Of the many different medical conditions for which treatment is sought, chronic ones are by far the most common and the most costly. They are also among the most preventable. Persuading people to modify the health behaviors that put them at risk for developing a chronic disease is no small task, but Karen Glanz, a Penn Integrates Knowledge Professor, has found that grounding health behavior programs in theory is a highly effective approach.
Glanz, who holds appointments in the Perelman School of Medicine and the School of Nursing, began teaching health behavior theory in the 1980s, when no comprehensive textbook on the subject existed. When approached by a publisher in 1987 to write a textbook on a topic of her choosing, she talked with her colleague, Barbara Rimer, currently a dean at the University of North Carolina, knowing just what gap they needed to fill.
“Health Behavior and Health Education: Theory, Research, and Practice” has gone on to sell more than 250,000 copies in five languages over the course of its first four editions. This year saw the release of its fifth edition, “Health Behavior: Theory, Research, and Practice,” written with Rimer and co-editor K. Viswanath, a health communications expert at Harvard University.
“Every six years, we go through areas of the field that we think have really changed, and look for contributors who are the leaders in these areas,” Glanz says. They then ask each contributor to write an updated chapter on the health behavior theory within their expertise, its history and core components, and how it can be applied in research and practice.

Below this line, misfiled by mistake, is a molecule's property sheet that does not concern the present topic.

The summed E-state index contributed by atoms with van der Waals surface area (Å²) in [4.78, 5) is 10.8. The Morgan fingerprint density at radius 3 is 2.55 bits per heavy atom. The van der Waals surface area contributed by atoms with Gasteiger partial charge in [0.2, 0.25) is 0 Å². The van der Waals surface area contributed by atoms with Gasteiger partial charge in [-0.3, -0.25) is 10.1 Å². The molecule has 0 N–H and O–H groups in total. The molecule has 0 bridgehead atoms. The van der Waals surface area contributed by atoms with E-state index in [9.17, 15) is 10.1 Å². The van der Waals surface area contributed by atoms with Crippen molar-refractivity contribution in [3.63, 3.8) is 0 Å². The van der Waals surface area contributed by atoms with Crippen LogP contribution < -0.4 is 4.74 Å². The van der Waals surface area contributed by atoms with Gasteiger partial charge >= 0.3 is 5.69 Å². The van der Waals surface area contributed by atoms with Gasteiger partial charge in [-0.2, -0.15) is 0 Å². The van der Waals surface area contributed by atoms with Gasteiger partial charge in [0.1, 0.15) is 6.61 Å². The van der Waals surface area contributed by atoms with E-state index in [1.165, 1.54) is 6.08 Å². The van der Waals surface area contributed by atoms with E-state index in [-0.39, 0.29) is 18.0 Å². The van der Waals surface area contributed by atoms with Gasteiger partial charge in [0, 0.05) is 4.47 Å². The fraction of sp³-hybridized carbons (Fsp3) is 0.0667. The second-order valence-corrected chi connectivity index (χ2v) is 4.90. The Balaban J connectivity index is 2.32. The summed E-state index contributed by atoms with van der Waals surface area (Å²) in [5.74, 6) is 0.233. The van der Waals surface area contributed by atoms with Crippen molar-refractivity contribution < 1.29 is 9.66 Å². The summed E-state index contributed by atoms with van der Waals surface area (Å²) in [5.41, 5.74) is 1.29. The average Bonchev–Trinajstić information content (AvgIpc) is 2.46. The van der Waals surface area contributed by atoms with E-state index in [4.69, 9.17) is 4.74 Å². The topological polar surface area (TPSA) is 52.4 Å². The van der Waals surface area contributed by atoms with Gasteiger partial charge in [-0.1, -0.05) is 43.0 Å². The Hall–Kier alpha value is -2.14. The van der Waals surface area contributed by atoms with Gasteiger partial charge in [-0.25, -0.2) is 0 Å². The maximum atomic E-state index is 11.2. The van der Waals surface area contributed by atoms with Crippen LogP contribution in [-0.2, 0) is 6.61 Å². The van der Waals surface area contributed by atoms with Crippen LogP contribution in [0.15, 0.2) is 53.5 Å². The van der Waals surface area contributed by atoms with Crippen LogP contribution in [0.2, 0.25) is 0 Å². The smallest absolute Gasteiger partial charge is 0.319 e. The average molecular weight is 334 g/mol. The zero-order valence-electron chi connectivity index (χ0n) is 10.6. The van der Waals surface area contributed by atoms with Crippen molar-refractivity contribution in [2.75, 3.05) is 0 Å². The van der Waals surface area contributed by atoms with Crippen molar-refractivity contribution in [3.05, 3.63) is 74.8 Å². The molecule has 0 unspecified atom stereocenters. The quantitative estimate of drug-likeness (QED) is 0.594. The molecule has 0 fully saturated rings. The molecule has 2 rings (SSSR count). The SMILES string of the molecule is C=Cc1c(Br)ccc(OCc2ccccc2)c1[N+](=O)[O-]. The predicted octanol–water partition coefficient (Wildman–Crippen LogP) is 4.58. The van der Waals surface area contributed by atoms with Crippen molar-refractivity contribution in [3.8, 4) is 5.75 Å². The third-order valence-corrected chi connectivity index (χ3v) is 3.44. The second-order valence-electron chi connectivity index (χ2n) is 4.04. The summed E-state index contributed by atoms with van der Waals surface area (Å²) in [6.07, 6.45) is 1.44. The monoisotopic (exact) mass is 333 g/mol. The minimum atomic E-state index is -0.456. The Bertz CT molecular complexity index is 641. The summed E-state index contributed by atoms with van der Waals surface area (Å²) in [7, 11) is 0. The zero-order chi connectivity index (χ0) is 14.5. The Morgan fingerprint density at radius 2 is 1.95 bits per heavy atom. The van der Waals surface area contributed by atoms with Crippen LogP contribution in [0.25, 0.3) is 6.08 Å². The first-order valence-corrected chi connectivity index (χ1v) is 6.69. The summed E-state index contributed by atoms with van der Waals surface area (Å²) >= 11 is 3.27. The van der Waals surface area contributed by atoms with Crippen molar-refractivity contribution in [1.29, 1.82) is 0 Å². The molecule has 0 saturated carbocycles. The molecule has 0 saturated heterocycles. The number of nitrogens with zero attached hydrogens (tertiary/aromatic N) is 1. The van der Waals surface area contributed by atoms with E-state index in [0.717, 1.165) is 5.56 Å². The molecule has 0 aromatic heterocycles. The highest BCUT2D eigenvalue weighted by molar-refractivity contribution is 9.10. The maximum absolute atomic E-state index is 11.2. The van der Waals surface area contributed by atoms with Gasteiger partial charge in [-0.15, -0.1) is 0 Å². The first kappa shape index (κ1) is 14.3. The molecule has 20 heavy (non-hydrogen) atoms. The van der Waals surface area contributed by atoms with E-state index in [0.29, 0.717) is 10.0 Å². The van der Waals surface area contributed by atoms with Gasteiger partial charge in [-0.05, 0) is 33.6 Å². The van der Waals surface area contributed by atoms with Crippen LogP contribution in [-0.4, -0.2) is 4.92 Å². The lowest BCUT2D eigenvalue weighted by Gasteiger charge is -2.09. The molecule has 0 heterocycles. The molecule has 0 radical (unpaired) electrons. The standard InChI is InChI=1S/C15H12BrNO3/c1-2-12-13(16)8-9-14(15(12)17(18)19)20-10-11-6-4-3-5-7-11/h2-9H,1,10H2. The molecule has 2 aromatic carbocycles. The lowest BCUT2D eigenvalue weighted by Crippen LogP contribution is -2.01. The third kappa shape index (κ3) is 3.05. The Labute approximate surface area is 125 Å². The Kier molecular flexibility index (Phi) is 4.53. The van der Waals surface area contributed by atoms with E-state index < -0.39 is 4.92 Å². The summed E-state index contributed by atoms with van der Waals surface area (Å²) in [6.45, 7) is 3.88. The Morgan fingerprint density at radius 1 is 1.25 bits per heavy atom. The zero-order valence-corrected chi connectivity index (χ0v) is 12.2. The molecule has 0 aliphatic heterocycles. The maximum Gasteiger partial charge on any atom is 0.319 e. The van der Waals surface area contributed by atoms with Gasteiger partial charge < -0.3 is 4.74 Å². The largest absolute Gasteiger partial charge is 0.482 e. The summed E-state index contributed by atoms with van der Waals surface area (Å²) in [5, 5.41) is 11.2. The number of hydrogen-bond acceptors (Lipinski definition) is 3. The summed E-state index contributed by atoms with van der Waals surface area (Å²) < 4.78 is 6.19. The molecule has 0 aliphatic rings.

Glanz says that research methods have grown more sophisticated since she published the first edition in 1990, with more complex statistical approaches and new ways of analyzing data. She also notes a significant expansion in the book’s audience, growing from public health and some nursing students with the first edition to include professionals in postgraduate medical education and a wide range of other disciplines.
“The theories themselves don’t change that much,” Glanz says, “but their applications change, as do the critical issues, among which, currently, are behavioral economics, health disparities, and the cross-cultural application of health behavior theories.
“Every time we write the introduction of a new edition, we reflect on the global issues and events over the prior six years. For this latest edition, we considered the spread of pandemics such as Ebola. We have to know how to solve these problems,” she says, “and changing health behavior is a critical part of this work.”